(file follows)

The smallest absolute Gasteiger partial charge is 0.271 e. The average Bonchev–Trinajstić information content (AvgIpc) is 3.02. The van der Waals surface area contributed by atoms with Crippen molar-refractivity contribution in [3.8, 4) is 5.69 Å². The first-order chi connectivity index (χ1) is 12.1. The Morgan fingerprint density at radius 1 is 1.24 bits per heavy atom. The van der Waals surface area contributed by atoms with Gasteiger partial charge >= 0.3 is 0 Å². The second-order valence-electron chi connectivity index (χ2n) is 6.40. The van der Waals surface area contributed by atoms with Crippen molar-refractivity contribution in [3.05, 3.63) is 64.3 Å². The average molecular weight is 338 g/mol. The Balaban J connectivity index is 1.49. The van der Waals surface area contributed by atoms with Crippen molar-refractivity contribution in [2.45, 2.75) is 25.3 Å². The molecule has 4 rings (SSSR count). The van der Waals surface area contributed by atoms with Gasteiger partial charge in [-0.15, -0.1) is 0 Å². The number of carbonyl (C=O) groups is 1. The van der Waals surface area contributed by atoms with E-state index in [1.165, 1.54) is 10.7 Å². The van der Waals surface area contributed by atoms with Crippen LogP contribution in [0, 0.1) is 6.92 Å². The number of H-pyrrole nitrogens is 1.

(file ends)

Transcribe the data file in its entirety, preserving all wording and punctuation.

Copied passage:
The smallest absolute Gasteiger partial charge is 0.271 e. The average Bonchev–Trinajstić information content (AvgIpc) is 3.02. The van der Waals surface area contributed by atoms with Crippen molar-refractivity contribution in [3.8, 4) is 5.69 Å². The first-order chi connectivity index (χ1) is 12.1. The Morgan fingerprint density at radius 1 is 1.24 bits per heavy atom. The van der Waals surface area contributed by atoms with Gasteiger partial charge >= 0.3 is 0 Å². The second-order valence-electron chi connectivity index (χ2n) is 6.40. The van der Waals surface area contributed by atoms with Crippen molar-refractivity contribution in [3.05, 3.63) is 64.3 Å². The average molecular weight is 338 g/mol. The Balaban J connectivity index is 1.49. The van der Waals surface area contributed by atoms with Crippen molar-refractivity contribution in [2.45, 2.75) is 25.3 Å². The molecule has 4 rings (SSSR count). The van der Waals surface area contributed by atoms with Gasteiger partial charge in [-0.15, -0.1) is 0 Å². The number of carbonyl (C=O) groups is 1. The van der Waals surface area contributed by atoms with E-state index in [1.165, 1.54) is 10.7 Å². The van der Waals surface area contributed by atoms with Crippen LogP contribution in [0, 0.1) is 6.92 Å². The number of H-pyrrole nitrogens is 1.